In a significant step toward making the yuan a global currency, China opened its financial markets to allow cross-border sales of mutual funds between it and Hong Kong starting July 1.
“Mutual recognition gives foreign investors more channels to access the Chinese market and hence boosts the cross-border flow of yuan,” Kenix Lai, a Hong Kong-based currency analyst at Bank of East Asia told Bloomberg. “That will facilitate China’s ambition to make the yuan a global reserve currency as it further opens up the capital market. That’s a positive for the yuan.”
The initial quota will total 600 billion yuan ($97 billion), split evenly in each direction, regulators in China and Hong Kong said in a joint statement on Friday.The mutual recognition will allow foreign asset-management firms to sell directly to Chinese consumers, while Chinese firms sell to offshore investors. The first group will include only general equity funds, bond funds, mixed funds, unlisted index funds and physical index-tracking exchange traded funds (ETFs.)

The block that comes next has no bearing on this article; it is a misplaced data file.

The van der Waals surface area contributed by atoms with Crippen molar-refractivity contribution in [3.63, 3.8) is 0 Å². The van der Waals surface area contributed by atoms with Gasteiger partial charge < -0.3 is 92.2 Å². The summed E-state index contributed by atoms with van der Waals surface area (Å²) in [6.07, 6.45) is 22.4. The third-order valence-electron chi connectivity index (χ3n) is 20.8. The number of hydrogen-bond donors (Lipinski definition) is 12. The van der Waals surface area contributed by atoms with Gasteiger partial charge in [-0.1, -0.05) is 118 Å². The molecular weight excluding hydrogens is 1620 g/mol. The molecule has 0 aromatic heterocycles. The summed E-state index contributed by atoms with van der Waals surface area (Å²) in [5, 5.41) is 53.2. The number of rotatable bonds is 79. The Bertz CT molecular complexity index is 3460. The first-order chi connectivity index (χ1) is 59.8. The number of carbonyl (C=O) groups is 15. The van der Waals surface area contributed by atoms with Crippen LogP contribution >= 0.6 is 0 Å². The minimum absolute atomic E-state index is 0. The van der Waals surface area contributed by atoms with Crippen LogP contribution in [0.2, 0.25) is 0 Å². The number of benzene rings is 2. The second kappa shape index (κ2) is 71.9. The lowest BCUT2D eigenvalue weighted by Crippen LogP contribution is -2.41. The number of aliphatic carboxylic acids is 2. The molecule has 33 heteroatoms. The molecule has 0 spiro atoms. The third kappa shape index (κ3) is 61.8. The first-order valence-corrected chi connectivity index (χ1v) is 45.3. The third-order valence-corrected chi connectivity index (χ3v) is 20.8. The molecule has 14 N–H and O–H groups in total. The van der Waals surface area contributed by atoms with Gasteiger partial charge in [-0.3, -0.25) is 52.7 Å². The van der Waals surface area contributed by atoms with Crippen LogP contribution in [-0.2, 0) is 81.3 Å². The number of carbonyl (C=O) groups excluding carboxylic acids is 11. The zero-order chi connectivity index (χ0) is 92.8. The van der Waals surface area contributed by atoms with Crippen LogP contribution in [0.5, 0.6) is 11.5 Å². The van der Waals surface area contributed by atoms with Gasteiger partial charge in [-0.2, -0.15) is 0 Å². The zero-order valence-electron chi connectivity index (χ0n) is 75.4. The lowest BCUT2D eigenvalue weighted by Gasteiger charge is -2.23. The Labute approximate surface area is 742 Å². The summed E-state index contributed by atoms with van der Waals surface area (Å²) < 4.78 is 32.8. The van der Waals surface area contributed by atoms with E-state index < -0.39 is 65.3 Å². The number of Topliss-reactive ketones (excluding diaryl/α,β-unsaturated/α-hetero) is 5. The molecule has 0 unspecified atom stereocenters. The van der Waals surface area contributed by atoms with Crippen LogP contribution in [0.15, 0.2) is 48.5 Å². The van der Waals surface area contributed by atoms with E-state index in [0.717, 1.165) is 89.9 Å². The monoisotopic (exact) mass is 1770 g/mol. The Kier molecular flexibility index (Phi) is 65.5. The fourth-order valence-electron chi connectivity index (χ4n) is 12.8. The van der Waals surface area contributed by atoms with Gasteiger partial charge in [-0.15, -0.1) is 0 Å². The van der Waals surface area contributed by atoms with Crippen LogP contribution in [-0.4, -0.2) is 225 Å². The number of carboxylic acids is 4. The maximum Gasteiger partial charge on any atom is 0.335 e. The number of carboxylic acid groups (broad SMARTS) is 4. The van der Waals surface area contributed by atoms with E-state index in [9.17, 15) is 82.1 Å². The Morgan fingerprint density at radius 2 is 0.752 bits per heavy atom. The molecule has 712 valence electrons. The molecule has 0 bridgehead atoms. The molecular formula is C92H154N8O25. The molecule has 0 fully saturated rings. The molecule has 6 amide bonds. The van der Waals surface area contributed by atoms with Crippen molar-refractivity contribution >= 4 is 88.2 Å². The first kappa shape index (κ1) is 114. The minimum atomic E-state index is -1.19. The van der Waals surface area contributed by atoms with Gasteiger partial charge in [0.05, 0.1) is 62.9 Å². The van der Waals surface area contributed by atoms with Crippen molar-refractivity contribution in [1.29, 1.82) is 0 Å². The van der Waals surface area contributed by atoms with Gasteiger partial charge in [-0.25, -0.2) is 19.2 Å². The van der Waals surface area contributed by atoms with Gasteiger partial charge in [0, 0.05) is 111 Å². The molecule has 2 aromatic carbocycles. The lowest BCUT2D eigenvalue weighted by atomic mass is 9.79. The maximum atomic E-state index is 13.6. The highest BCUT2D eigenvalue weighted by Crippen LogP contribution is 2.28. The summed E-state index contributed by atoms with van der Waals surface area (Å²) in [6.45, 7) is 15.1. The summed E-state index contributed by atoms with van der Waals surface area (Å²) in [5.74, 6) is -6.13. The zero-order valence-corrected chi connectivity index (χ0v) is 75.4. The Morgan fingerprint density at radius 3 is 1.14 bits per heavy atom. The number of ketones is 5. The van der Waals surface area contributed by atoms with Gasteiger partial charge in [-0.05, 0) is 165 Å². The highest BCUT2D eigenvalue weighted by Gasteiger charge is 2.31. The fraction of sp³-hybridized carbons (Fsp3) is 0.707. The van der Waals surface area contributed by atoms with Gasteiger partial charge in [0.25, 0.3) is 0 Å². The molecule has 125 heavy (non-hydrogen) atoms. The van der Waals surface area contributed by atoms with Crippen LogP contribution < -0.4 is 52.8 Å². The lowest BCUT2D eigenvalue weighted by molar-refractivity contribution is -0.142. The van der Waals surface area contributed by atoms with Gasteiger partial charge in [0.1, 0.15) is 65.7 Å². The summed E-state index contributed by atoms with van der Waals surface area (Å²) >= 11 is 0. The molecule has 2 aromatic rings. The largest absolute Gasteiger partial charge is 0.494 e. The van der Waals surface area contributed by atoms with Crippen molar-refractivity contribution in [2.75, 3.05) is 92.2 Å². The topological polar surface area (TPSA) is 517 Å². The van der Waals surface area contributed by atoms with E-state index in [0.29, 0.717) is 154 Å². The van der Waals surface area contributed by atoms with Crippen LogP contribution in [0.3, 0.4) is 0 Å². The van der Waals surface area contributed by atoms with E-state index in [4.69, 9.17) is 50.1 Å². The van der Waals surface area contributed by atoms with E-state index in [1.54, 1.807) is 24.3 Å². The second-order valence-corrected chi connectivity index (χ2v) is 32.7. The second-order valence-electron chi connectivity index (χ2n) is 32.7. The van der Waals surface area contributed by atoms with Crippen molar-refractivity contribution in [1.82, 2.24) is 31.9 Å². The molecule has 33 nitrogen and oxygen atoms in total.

In a separate statement, the Hong Kong’s Securities and Futures Commission said for a Chinese fund to be eligible for the program, it must be more than a year old and have more than 200 million yuan in assets under management. The funds must not primarily invest in Hong Kong’s market, according to the statement. Also, the value of units in funds sold to investors in Hong Kong can’t be more than 50 percent of the value of a fund’s total assets.